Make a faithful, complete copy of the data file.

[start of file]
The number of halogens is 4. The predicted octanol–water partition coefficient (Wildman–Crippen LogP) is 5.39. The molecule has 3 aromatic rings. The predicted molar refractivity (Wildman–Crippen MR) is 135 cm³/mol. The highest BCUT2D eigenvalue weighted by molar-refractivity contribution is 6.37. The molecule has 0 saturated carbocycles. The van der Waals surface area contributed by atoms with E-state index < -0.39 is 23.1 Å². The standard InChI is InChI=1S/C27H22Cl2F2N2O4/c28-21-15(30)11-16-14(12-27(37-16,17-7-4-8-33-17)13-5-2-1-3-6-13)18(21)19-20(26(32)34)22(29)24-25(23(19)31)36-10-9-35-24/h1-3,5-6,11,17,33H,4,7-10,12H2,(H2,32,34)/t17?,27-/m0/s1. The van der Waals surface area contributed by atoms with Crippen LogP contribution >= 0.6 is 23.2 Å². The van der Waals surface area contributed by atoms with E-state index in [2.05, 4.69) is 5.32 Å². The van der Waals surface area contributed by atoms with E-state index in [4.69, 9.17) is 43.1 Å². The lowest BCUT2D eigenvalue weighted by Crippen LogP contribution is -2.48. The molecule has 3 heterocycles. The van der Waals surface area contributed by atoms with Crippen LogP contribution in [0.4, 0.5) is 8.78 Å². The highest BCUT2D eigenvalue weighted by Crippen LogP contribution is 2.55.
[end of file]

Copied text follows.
The number of halogens is 4. The predicted octanol–water partition coefficient (Wildman–Crippen LogP) is 5.39. The molecule has 3 aromatic rings. The predicted molar refractivity (Wildman–Crippen MR) is 135 cm³/mol. The highest BCUT2D eigenvalue weighted by molar-refractivity contribution is 6.37. The molecule has 0 saturated carbocycles. The van der Waals surface area contributed by atoms with E-state index < -0.39 is 23.1 Å². The standard InChI is InChI=1S/C27H22Cl2F2N2O4/c28-21-15(30)11-16-14(12-27(37-16,17-7-4-8-33-17)13-5-2-1-3-6-13)18(21)19-20(26(32)34)22(29)24-25(23(19)31)36-10-9-35-24/h1-3,5-6,11,17,33H,4,7-10,12H2,(H2,32,34)/t17?,27-/m0/s1. The van der Waals surface area contributed by atoms with Crippen LogP contribution >= 0.6 is 23.2 Å². The van der Waals surface area contributed by atoms with E-state index in [2.05, 4.69) is 5.32 Å². The van der Waals surface area contributed by atoms with E-state index in [4.69, 9.17) is 43.1 Å². The lowest BCUT2D eigenvalue weighted by Crippen LogP contribution is -2.48. The molecule has 3 heterocycles. The van der Waals surface area contributed by atoms with Crippen LogP contribution in [0.4, 0.5) is 8.78 Å². The highest BCUT2D eigenvalue weighted by Crippen LogP contribution is 2.55.